Sports Gazette

by sports journalism students at St Mary's University, London

Breaking: The Sport Spinning the Olympics On Its Head

Posted on 11 December 2020 by Nathan Frazer-Carroll

On Tuesday 8 December, breaking, or breakdancing as it is known to most, was announced to be the newest Olympic sport, debuting at the 2024 Paris Games.

The participants, known as B-boys and B-girls, will compete in a one-on-one knockout format after the sport’s successful trial at the 2018 Argentina Youth Olympics.

Question marks still hover over how the judging will look in 2024 as breaking is more subjective than most Olympic events. However, the dancers will in some capacity be assessed on rhythm, originality, style, and execution.

One of the UK’s brightest talents, Sunni, knows what it means to be welcomed onto such a prestigious stage and what barriers the breaking scene faces in the coming years.

The 25 year-old international B-boy became well known for his place in the UK crew, Soul Mavericks, is now a strictly a solo act. After finishing first at the UK Solo B-Boy Championships in 2016 and 2017, Sunni has high hopes for the Paris games.

The decision to include breaking in the 2024 Olympics has also provided fuel to a long standing debate within the B-boy and B-girl community.

For some breakers, the global shift towards acceptance is a betrayal of the movement’s origins.

“There are a lot of purists, who are a lot more connected to what it stood for then, rather than supporting where we could go,” said Sunni.

This internal push back no doubt stems from the belief that breaking’s inclusion in the Olympics will irreparably change the fabric of the scene. Sunni ultimately disagrees, stating that the event should be viewed as an opportunity to add to the culture and not as selling out.

The purist view is understandable. Breaking, much like other cultures born out of urban origin, is deeply connected with protest, dissent, and individualism.

Similar to skateboarding, hip-hop and graffiti culture, not only was breaking branded as an outcast activity, it developed its very identity on the premise.

Sunni is not discouraged by these notions and insists the debate will only prove to motivate breakers on both sides. After all, dispute and disagreement are key ingredients in creating art.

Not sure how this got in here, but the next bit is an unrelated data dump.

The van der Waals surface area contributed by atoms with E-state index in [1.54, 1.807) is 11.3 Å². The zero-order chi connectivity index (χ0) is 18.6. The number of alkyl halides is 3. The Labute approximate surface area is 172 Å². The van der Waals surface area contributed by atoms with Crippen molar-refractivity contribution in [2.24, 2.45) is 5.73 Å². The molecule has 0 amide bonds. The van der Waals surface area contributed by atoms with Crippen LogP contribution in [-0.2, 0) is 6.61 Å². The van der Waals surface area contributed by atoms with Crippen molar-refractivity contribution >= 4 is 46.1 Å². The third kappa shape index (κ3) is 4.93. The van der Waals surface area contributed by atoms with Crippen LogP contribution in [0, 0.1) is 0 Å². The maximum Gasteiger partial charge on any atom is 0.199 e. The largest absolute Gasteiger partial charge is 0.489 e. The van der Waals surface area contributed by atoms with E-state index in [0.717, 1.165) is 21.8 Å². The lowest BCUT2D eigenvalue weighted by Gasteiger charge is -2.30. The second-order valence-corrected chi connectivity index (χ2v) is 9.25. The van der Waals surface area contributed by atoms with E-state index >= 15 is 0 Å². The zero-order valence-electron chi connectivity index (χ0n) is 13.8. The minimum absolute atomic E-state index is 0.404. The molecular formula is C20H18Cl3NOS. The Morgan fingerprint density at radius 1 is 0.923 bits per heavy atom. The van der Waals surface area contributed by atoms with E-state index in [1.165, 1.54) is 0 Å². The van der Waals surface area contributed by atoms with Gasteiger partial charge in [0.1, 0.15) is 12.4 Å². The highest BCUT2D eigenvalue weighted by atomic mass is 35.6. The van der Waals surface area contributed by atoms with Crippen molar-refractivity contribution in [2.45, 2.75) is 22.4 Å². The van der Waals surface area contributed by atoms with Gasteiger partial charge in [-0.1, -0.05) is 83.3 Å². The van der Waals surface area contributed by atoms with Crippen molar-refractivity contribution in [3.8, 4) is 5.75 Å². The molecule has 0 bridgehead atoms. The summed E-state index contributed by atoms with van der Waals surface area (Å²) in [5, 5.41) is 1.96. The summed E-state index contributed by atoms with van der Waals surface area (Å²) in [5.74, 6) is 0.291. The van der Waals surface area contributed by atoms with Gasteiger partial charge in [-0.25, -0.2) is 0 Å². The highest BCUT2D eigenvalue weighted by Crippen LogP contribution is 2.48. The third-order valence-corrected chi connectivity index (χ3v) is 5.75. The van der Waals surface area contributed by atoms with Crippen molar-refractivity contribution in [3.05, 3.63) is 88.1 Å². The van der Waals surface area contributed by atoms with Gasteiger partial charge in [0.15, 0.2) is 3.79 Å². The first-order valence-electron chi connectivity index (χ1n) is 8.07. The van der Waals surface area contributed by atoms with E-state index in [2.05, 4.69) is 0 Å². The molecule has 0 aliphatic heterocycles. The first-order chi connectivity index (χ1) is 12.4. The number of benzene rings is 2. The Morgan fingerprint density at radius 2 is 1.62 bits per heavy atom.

Remaining balanced is an integral part of becoming a successful breaker. Opponents of the sport’s inclusion, however, have been anything but. Breaking’s critics have come in many forms since the International Olympic Committee’s announcement on Tuesday.

Some have insisted that the IOC’s intentions of attracting younger audiences has resulted in the inclusion of sports that are undeserving of the Olympic name.

In one such case, BBC Derby radio host Sally Pepper likened breakdancing’s status to that of a jar-opening contest – a blatant degradation of the sport’s Olympic worthiness and athletic skill.

As sports like squash sit on the Olympic sidelines until at least 2028, critics should be mindful that the Olympic viewership is ageing and young people want to see the inclusion of sports that speak to them.

The introduction of breaking in Paris will follow fans’ first experiences of Olympic surfing, climbing and Skateboarding in Tokyo – a testament to the Games’ ever-changing face.

And the IOC are not the only ones adapting. Sunni predicts significant changes to his day-to-day life in the lead up to 2024: “Breaking is so far behind every other sport in the Olympics. We don’t have coaches, nutritionists or anything, we just have practice.

“I’m hoping the Olympics is going to bring about a big change for breaking, preparation-wise and support-wise. In other sports it’s a lot easier to get coaching, management or funding.”

Ultimately, breaking is lacing up for a global revolution, its inclusion in the 2024 Olympics will surely lead to greater integration and better support for these athletes and the culture they represent.